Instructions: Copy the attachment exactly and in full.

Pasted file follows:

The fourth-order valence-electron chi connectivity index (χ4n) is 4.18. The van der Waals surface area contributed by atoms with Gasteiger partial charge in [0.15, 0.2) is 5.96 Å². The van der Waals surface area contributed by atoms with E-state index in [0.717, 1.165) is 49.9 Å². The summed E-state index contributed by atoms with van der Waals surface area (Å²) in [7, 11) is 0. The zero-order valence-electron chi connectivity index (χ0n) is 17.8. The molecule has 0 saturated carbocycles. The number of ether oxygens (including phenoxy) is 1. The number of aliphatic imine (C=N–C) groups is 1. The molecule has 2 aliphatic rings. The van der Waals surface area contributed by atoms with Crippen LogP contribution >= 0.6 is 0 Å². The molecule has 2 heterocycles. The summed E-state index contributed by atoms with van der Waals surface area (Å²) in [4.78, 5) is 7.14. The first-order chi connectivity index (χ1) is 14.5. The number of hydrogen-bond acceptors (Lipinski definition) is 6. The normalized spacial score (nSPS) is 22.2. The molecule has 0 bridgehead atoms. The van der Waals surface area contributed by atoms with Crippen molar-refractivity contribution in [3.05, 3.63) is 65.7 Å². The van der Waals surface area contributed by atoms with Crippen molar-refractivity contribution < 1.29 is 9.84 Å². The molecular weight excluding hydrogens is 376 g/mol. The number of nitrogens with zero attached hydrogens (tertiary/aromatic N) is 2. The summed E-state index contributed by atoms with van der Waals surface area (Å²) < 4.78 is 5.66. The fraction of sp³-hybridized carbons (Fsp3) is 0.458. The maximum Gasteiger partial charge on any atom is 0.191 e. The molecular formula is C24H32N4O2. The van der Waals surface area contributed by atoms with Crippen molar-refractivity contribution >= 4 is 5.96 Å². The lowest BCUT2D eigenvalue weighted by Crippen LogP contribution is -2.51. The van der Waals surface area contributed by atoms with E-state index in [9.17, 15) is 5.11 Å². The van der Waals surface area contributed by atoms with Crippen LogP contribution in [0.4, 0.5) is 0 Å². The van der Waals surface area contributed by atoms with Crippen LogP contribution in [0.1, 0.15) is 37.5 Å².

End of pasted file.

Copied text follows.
The fourth-order valence-electron chi connectivity index (χ4n) is 4.18. The van der Waals surface area contributed by atoms with Gasteiger partial charge in [0.15, 0.2) is 5.96 Å². The van der Waals surface area contributed by atoms with E-state index in [0.717, 1.165) is 49.9 Å². The summed E-state index contributed by atoms with van der Waals surface area (Å²) in [7, 11) is 0. The zero-order valence-electron chi connectivity index (χ0n) is 17.8. The molecule has 0 saturated carbocycles. The number of ether oxygens (including phenoxy) is 1. The number of aliphatic imine (C=N–C) groups is 1. The molecule has 2 aliphatic rings. The van der Waals surface area contributed by atoms with Crippen LogP contribution >= 0.6 is 0 Å². The molecule has 2 heterocycles. The summed E-state index contributed by atoms with van der Waals surface area (Å²) in [4.78, 5) is 7.14. The first-order chi connectivity index (χ1) is 14.5. The number of hydrogen-bond acceptors (Lipinski definition) is 6. The normalized spacial score (nSPS) is 22.2. The molecule has 0 bridgehead atoms. The van der Waals surface area contributed by atoms with Crippen molar-refractivity contribution in [3.05, 3.63) is 65.7 Å². The van der Waals surface area contributed by atoms with Crippen molar-refractivity contribution < 1.29 is 9.84 Å². The molecular weight excluding hydrogens is 376 g/mol. The number of nitrogens with zero attached hydrogens (tertiary/aromatic N) is 2. The summed E-state index contributed by atoms with van der Waals surface area (Å²) < 4.78 is 5.66. The fraction of sp³-hybridized carbons (Fsp3) is 0.458. The maximum Gasteiger partial charge on any atom is 0.191 e. The molecular formula is C24H32N4O2. The van der Waals surface area contributed by atoms with Crippen molar-refractivity contribution >= 4 is 5.96 Å². The lowest BCUT2D eigenvalue weighted by Crippen LogP contribution is -2.51. The van der Waals surface area contributed by atoms with E-state index in [9.17, 15) is 5.11 Å². The van der Waals surface area contributed by atoms with Crippen LogP contribution in [0.4, 0.5) is 0 Å². The van der Waals surface area contributed by atoms with Crippen LogP contribution in [0.1, 0.15) is 37.5 Å².